I picked the book, "Tinkers" up at the airport before a long flight. I chose it because (1) it was not a bodice-ripper nor a business book like so many other books on offer at the airport, (2) a little gold seal on the cover told me that it was a "Winner of the Pultzer Prize," and (3) it was a slim volume, so I thought that I might be able to finish it on the plane, as I had three other books going simultaneously at home and I did not want go for four.

"Tinkers" was really different and very good. Well, first a confession. I really dislike poetry. I hate to admit that, because I think it makes me sound unsophisticated, as though I were saying that I prefer cool aid to merlot or fish sticks with ketchup to lobster!

But, I just don't like much poetry. "Tinkers" is NOT poetry, but it is evocative of poetry - and I really like it! Clearly, Paul Harding is doing something right! I am even one of those people that kind of skims over the parts where some authors include too much long-winded description of how things look. I like to kind of fast forward to action or dialogue.

But, listen to this from page 53, "He resisted the desire to stop the wagon and give Prince Edward an apple and crawl into the shadows and sit quietly and become a part of the slow freshet of night, or to stop the wagon and simply remain on the bench and watch the shadows approach and pool around the wagon wheels and Prince Edward's hooves and eventually reach the soles of his shoes and then his ankles, until mule, cart, and man were submerged in the flood time of night, because the secrets gathered in the shadows at the tree line that rustled and waited until he passed, and which made the hair on his arms and the back of his neck stand on end and his scalp tighten when he felt them flooding, invisible, the road around him, were dispelled each time he turned his direct attention to them, scattered to just beyond his sight. The true essence, the secret recipe of the forest and the light and the dark was far too fine and subtle to be observed..."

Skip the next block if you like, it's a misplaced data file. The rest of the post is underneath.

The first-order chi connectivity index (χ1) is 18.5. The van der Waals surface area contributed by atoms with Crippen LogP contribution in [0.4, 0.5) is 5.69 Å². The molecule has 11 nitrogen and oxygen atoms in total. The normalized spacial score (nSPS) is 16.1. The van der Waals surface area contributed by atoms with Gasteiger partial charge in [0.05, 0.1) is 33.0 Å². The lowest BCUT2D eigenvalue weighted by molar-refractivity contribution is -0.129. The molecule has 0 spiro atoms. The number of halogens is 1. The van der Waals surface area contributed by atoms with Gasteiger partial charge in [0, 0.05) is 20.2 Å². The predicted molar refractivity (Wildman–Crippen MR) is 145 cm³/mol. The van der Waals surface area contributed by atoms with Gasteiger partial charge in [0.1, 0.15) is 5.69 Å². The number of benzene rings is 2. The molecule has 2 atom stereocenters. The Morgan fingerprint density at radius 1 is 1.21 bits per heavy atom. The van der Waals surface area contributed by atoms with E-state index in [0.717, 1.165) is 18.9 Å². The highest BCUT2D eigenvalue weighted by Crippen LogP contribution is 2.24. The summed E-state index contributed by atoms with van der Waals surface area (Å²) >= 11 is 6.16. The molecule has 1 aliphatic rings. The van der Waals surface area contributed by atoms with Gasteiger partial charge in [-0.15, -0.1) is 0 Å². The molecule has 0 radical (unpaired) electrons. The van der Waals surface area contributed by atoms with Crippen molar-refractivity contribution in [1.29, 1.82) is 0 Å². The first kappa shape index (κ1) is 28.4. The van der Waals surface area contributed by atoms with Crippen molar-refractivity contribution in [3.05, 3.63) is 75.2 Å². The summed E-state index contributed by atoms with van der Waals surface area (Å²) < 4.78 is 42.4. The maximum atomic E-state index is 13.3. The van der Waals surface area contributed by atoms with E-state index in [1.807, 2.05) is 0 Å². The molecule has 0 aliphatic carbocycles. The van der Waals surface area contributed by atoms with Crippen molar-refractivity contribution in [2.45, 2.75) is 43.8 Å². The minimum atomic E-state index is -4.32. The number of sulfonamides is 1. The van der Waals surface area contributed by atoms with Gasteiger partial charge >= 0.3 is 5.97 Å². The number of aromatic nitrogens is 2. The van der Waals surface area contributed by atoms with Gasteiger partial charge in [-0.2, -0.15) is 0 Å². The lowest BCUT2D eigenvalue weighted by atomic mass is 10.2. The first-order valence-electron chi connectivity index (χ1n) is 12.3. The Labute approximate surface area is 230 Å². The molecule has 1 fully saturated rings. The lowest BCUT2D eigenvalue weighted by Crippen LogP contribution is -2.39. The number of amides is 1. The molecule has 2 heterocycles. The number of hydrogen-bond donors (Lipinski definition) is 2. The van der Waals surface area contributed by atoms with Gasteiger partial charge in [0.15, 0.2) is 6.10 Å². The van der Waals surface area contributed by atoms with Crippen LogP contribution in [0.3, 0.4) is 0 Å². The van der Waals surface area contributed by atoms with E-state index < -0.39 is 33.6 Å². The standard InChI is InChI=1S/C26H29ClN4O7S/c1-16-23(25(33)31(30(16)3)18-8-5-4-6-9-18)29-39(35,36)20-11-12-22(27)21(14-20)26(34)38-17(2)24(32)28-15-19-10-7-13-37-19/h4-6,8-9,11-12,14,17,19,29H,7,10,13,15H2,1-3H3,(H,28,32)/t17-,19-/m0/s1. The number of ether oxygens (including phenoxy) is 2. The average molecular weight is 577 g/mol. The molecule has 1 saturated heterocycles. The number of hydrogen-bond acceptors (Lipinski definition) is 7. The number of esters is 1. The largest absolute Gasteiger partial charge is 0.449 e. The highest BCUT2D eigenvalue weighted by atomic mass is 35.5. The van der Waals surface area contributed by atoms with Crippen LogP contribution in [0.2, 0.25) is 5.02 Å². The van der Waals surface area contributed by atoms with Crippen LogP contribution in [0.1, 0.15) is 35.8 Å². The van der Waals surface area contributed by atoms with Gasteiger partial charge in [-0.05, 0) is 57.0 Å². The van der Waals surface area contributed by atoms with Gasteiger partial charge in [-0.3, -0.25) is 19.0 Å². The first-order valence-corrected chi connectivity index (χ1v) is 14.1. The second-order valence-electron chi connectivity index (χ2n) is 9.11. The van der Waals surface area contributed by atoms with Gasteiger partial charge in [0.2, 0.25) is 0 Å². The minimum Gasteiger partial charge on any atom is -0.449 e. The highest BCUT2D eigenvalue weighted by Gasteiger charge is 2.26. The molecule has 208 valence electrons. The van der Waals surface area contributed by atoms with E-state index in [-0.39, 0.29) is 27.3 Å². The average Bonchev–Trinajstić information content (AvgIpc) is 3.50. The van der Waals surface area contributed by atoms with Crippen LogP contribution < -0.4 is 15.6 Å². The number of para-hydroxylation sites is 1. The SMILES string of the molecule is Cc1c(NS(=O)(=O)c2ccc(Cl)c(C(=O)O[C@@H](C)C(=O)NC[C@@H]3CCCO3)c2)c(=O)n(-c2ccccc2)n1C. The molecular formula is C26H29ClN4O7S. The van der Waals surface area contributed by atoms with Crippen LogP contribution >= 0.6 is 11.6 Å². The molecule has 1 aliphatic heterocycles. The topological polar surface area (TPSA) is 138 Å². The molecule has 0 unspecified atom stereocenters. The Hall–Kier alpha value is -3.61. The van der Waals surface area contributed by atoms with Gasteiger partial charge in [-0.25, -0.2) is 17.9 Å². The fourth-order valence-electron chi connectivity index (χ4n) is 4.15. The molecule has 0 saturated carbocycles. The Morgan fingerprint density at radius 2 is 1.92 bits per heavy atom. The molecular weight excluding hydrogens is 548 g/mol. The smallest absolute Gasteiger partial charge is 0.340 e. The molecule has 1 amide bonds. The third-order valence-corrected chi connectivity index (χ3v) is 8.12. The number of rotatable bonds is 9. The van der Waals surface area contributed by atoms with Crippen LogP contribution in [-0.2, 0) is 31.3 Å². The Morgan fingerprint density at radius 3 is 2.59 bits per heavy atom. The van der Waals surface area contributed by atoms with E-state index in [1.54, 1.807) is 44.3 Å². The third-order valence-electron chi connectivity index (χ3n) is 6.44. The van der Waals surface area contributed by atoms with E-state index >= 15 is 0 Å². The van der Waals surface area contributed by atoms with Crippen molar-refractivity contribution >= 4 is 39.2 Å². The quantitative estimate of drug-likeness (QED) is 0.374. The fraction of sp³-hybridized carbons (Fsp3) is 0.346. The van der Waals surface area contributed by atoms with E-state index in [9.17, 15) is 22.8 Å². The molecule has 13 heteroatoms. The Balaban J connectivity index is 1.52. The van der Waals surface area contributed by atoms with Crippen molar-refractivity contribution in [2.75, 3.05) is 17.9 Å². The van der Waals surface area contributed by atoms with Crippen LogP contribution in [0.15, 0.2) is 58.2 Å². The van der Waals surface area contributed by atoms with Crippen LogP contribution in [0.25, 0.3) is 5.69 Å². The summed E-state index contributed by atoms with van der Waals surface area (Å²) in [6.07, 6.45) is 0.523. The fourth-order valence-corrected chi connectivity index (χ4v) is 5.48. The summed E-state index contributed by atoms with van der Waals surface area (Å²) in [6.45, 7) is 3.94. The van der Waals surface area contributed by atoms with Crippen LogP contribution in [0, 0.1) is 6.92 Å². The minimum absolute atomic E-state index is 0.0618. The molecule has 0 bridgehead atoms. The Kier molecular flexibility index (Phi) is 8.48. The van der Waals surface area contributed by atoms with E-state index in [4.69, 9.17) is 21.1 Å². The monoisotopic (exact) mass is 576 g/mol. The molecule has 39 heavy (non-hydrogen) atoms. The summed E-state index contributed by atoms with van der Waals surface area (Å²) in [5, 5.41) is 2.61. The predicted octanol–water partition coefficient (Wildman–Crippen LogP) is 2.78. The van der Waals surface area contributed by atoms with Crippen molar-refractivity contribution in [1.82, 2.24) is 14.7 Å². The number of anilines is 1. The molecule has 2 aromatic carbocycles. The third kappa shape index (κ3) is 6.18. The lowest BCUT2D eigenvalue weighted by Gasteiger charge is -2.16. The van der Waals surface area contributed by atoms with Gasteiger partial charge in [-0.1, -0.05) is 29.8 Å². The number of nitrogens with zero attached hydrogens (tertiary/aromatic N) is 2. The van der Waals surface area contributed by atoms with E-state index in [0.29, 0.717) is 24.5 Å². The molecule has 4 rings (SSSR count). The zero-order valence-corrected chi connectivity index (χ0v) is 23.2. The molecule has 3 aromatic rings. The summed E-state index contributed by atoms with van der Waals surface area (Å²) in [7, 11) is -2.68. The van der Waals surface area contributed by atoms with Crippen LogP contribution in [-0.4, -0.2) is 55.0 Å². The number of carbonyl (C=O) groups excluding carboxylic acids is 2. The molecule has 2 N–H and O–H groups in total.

That passage actually reminds me of a passage from Pink Floyd's 'Comfortably Numb:'

"When I was a child I caught a fleeting glimpse out of the corner of my eye. I turned to look but it was gone. I cannot put my finger on it now - the child has grown, the dream is gone..."

Same idea...

Anyway, the point is that this author does description so well that even I really liked it.

So, the title comes from the fact tht the father and son are tinkers and fix metal things and clocks. There are cool descriptions of unusual clocks kind of interjected throughout the book. I dog-earred page 18 because it held a description of one such fantastic clock. When I got home, I Googled it to see whether it was real or something that the author had dreamed up.

It is a description of a Bohemian clock that kept track of the seasons and when fall came each year, all these tiny clock-work leaves fell to the bottom of the clock(!)

Anyway, I searched a number of different ways and was disappointed. No clock. Now I do not know whether it was made up or whether it exists and I just can't find it.

But, I digress. The book was very captivating. Though there was a lot of wonderful description, there was also a plot and the threads were fairly neatly tied up at the end - something I always appreciate!

The Handbook for Lightning Strike Survivors

Just this minute finished reading "The Handbook for Lightning Strike Survivors" by Michele Young-Stone (who has actually been struck by lightning in real life (whatever that is(!)). Great book! I give it 3 1/2 out of 4 thumbs up! The lives of lightning strike survivors weave parallel threads through the book and every chapter contains an excerpt from the actual Handbook, which is supposedly a book written by one of the characters. (I do not know whether I am explaining this correctly...It is like the "Hitchhikers' Guide to the Galaxy," which is a book about a book also called the "Hitchhikers Guide to the Galaxy. There - that should clear things up.)